I take issue with the assertion that an assault never occurred — while that may be the case, evidence that no rape was ever committed is not presented here. In any case, it does seem incredibly clear that unlike most cases, where a lack of evidence or failure to convict does not mean that the accused was not actually guilty, Jama is indeed innocent on all charges. Further, if Vincent is correct that no assault took place, and there was never any legitimate evidence from the rape kit that an assault was committed, that just makes the conviction here even more negligent and appalling.
Obviously false rape convictions are bad. They’re not what we want, and do a far better job at allowing rape to continue than at stopping it. To be clear, police here initially did the right thing — even though the woman did not recall an assault, women are raped while unconscious all the time. A rape kit was certainly in order, so long as she willingly consented to one. But evidence is not found in all rape kits. And clearly, DNA evidence still has its flaws, especially when a police force was not using sealed rape kits at the time. (The mind, it boggles.)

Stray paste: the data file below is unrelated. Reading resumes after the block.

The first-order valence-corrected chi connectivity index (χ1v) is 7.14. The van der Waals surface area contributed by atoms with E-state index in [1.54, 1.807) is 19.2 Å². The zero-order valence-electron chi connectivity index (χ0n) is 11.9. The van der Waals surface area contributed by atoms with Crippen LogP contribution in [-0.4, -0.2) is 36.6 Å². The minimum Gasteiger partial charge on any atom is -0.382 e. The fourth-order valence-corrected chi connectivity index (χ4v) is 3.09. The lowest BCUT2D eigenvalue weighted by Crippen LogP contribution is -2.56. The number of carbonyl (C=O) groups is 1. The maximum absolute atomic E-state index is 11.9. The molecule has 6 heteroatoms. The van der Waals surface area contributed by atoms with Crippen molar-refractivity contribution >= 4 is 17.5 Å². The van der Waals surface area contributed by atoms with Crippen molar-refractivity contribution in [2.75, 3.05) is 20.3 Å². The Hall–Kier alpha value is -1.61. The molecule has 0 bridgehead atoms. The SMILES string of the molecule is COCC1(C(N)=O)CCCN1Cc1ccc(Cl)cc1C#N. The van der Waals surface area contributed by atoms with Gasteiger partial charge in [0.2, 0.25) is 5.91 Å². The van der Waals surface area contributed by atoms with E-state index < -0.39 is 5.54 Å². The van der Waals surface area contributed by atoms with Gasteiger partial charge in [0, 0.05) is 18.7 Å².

But my interest in this case extends beyond the horrible injustice suffered by Mr. Jama. Because I think it’s also excellent evidence of the many flaws present in current judicial systems, and the rape myths that allow those flaws to go unchecked until something utterly atrocious happens, as did here.
Jama was not just convicted of a crime that he did not commit, based on nothing other than contaminated DNA evidence — he was wrongfully convicted on those grounds in a climate where actual rapists go free all the time. He was convicted in a world where rape victims who have genuine forensic evidence to back up their claims, and who remember their assaults and can name their assailants, are openly disbelieved and mocked, told that they wanted it or deserved it. Victims who know they were assaulted by real rapists who don’t have alibis walk away without punishment, vindicated in the public eye and attempting to shame their victims as liars. And here, Jama was convicted based on the claims only of “science.”